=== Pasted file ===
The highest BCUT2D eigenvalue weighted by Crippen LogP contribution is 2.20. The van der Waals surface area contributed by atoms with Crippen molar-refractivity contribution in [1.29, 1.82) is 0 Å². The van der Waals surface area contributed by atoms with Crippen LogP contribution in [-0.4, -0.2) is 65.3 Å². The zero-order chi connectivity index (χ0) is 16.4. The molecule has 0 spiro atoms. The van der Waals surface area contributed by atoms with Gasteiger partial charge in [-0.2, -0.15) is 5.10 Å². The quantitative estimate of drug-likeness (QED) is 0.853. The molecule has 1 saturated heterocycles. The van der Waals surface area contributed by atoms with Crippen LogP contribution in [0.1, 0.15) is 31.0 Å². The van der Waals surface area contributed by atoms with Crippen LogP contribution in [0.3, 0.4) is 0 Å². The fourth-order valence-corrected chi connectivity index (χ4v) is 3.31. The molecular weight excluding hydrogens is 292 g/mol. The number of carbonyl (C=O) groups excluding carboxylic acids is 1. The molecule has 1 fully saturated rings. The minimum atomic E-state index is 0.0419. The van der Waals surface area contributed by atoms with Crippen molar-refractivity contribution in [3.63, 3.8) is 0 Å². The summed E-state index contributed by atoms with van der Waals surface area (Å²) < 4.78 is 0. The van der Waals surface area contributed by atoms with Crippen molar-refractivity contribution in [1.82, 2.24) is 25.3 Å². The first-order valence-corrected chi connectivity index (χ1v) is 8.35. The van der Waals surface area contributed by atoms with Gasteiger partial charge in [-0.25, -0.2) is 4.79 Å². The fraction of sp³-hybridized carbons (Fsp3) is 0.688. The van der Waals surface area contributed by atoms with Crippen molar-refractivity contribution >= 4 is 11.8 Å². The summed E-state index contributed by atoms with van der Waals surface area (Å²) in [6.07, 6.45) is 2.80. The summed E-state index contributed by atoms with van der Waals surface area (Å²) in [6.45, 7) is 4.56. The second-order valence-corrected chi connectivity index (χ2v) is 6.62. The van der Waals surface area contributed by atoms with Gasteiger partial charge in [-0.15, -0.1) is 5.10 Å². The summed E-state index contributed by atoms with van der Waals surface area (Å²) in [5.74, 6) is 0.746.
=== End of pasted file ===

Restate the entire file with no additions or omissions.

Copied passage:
The highest BCUT2D eigenvalue weighted by Crippen LogP contribution is 2.20. The van der Waals surface area contributed by atoms with Crippen molar-refractivity contribution in [1.29, 1.82) is 0 Å². The van der Waals surface area contributed by atoms with Crippen LogP contribution in [-0.4, -0.2) is 65.3 Å². The zero-order chi connectivity index (χ0) is 16.4. The molecule has 0 spiro atoms. The van der Waals surface area contributed by atoms with Gasteiger partial charge in [-0.2, -0.15) is 5.10 Å². The quantitative estimate of drug-likeness (QED) is 0.853. The molecule has 1 saturated heterocycles. The van der Waals surface area contributed by atoms with Crippen LogP contribution in [0.1, 0.15) is 31.0 Å². The van der Waals surface area contributed by atoms with Crippen LogP contribution in [0.3, 0.4) is 0 Å². The fourth-order valence-corrected chi connectivity index (χ4v) is 3.31. The molecular weight excluding hydrogens is 292 g/mol. The number of carbonyl (C=O) groups excluding carboxylic acids is 1. The molecule has 1 fully saturated rings. The minimum atomic E-state index is 0.0419. The van der Waals surface area contributed by atoms with Crippen molar-refractivity contribution in [3.63, 3.8) is 0 Å². The summed E-state index contributed by atoms with van der Waals surface area (Å²) < 4.78 is 0. The van der Waals surface area contributed by atoms with Crippen molar-refractivity contribution in [1.82, 2.24) is 25.3 Å². The first-order valence-corrected chi connectivity index (χ1v) is 8.35. The van der Waals surface area contributed by atoms with Gasteiger partial charge in [-0.25, -0.2) is 4.79 Å². The fraction of sp³-hybridized carbons (Fsp3) is 0.688. The van der Waals surface area contributed by atoms with Crippen molar-refractivity contribution >= 4 is 11.8 Å². The summed E-state index contributed by atoms with van der Waals surface area (Å²) in [6.07, 6.45) is 2.80. The summed E-state index contributed by atoms with van der Waals surface area (Å²) in [6.45, 7) is 4.56. The second-order valence-corrected chi connectivity index (χ2v) is 6.62. The van der Waals surface area contributed by atoms with Gasteiger partial charge in [-0.15, -0.1) is 5.10 Å². The summed E-state index contributed by atoms with van der Waals surface area (Å²) in [5.74, 6) is 0.746.